That's huge money for a huge guy, but I guess I haven't signed on to the somewhat de rigueur sabermetric fashion of bashing Howard just because he is perhaps too much loved by the mainstream media. That sort of reaction formation is perhaps inevitable, but as Marc Normandin pointed out today, it isn't like Howard's without value in the non-Pujols segment of the universe, and locking him up through his age-31 season is about as far as they really should go with a player sporting his assortment of old-player skills and questionable work afield. Eliminating the headache and potential fractiousness of a couple of big-ticket arbitration cases the next two years is a modest benefit, he's well-suited to continue exploiting the benefits of bopping in CBP, and while he can be neutralized a good bit by a quality situational lefty, his career slugging against southpaws comes it at .471, which isn't something you just pull from the lineup in an era where carrying a platoon first baseman is a luxury you find afforded only in table-top leagues. That's not to say the Phillies might not be uniquely positioned to help themselves on this score by taking advantage of their previously adding Ronny Paulino-it would be pretty cool to see them plug in Chris Coste at first against the truly good lefties to give Howard the occasional break.
Signed OF-L Cliff Floyd to a one-year, $750,000 contract; designated RHP Matt Bush for assignment. [2/5]
Floyd can't really be counted on to play an outfield corner every day, but he won't be, instead slipping into a reprise of last season's role with the Rays as clubhouse eminence grise and all-around good guy and model example for younger players. However, with the questions over Kevin Kouzmanoff's shoulder (not to mention how it makes sense to deal him and get Chase Headley back to the hot corner), there should be some semi-regular spot-starting in left in Floyd's future, as well as plenty of pinch-hitting at-bats as the team's best late-game option. I don't want to make too much of negating the Giles factor in the clubhouse, but a guy like Floyd is the sort of solid citizen who can do things for younger players that pure coaches can't, and on a Pads team that can't help but treat this season as a learning exercise, that has value that far outstrips the modest amount of cash in play.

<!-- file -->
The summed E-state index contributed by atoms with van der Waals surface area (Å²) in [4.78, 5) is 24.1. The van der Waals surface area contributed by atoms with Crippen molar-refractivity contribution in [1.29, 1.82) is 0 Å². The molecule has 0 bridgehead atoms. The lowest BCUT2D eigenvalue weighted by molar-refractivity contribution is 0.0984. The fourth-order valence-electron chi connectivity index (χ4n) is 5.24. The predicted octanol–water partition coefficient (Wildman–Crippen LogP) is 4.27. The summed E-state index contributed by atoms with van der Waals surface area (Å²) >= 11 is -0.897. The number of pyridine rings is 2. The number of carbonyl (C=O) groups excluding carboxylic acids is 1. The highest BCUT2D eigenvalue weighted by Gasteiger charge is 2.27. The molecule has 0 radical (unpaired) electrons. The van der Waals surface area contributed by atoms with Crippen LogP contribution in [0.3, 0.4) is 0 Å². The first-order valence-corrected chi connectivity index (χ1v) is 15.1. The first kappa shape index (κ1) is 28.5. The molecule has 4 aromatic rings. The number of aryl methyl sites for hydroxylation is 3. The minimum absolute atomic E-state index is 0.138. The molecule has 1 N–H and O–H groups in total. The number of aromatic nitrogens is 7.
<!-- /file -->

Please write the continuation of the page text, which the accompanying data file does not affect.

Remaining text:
Released 2B-L Adam Kennedy unconditionally. [2/9]
Now that's decisive. The team has plenty of space on the 40-man, so this was just a clear-cut decision to say good-bye and go in the perhaps inevitable "other direction." And why not? If they're lucky, someone will pick Kennedy up and the team will recoup some small portion of his salary. While what you might see as their remaining in-house options aren't no-brainer great-Brendan Ryan's not an everyday player, and Brian Barden's probably stretched as a fielder to play second with any regularity-there is the likelihood that Jarrett Hoffpauir is about as ready as he's ever going to be, so camp should be interesting. If you're looking for an instant solution outside of the organization, however, there are still good ones available if the Cardinals decide to spend some money. They could make a late entry into the lists to take their shot at employing Orlando Hudson or see if Mark Grudzielanek would take a modest, incentive-oriented offer; either option represents an upgrade of living down the mistake of signing Kennedy in the first place. In full disclosure, at the time I was positive on the deal, but when Kennedy cratered as clearly as his top comparables suggested he might, and injuries hampered up any opportunity of his helping out much in the first year of the deal, the subsequent risks and disappointments clearly outweighed the limited benefit of extending the relationship.
Agreed to terms with LHP Scott Olsen on a one-year, $2.8 million contract, avoiding arbitration. [2/8]
* LAIM: League-Average Inning Munchers. It's not an insult, really, just a label to apply to the Rick Mahler types, bless the lot of them.
* LAIM: League-Average Inning Munchers. It's not an insult, really, just a label to apply to the Rick Mahler types, bless the lot of them.